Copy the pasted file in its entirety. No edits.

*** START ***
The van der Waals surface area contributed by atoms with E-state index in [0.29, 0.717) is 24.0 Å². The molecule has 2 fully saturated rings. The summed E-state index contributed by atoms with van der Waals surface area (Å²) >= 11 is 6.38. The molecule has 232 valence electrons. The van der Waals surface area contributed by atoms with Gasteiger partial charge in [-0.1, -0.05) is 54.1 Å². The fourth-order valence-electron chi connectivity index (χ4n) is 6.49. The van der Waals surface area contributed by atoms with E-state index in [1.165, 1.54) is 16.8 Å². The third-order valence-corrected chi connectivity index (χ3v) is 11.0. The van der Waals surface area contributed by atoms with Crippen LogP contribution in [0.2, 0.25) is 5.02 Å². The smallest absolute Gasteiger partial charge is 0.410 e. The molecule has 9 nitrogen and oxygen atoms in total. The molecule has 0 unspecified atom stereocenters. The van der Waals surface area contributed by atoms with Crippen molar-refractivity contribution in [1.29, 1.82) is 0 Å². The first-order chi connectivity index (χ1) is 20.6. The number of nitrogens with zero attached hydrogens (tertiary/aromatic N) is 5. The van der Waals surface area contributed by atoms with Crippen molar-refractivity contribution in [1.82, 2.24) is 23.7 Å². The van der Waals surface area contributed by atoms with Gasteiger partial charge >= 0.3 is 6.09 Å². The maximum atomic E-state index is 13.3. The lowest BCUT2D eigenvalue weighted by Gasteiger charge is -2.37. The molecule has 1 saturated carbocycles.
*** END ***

The van der Waals surface area contributed by atoms with E-state index in [0.29, 0.717) is 24.0 Å². The molecule has 2 fully saturated rings. The summed E-state index contributed by atoms with van der Waals surface area (Å²) >= 11 is 6.38. The molecule has 232 valence electrons. The van der Waals surface area contributed by atoms with Gasteiger partial charge in [-0.1, -0.05) is 54.1 Å². The fourth-order valence-electron chi connectivity index (χ4n) is 6.49. The van der Waals surface area contributed by atoms with E-state index in [1.165, 1.54) is 16.8 Å². The third-order valence-corrected chi connectivity index (χ3v) is 11.0. The van der Waals surface area contributed by atoms with Crippen LogP contribution in [0.2, 0.25) is 5.02 Å². The smallest absolute Gasteiger partial charge is 0.410 e. The molecule has 9 nitrogen and oxygen atoms in total. The molecule has 0 unspecified atom stereocenters. The van der Waals surface area contributed by atoms with Crippen molar-refractivity contribution in [1.29, 1.82) is 0 Å². The first-order chi connectivity index (χ1) is 20.6. The number of nitrogens with zero attached hydrogens (tertiary/aromatic N) is 5. The van der Waals surface area contributed by atoms with Crippen molar-refractivity contribution in [1.82, 2.24) is 23.7 Å². The van der Waals surface area contributed by atoms with Gasteiger partial charge >= 0.3 is 6.09 Å². The maximum atomic E-state index is 13.3. The lowest BCUT2D eigenvalue weighted by Gasteiger charge is -2.37. The molecule has 1 saturated carbocycles.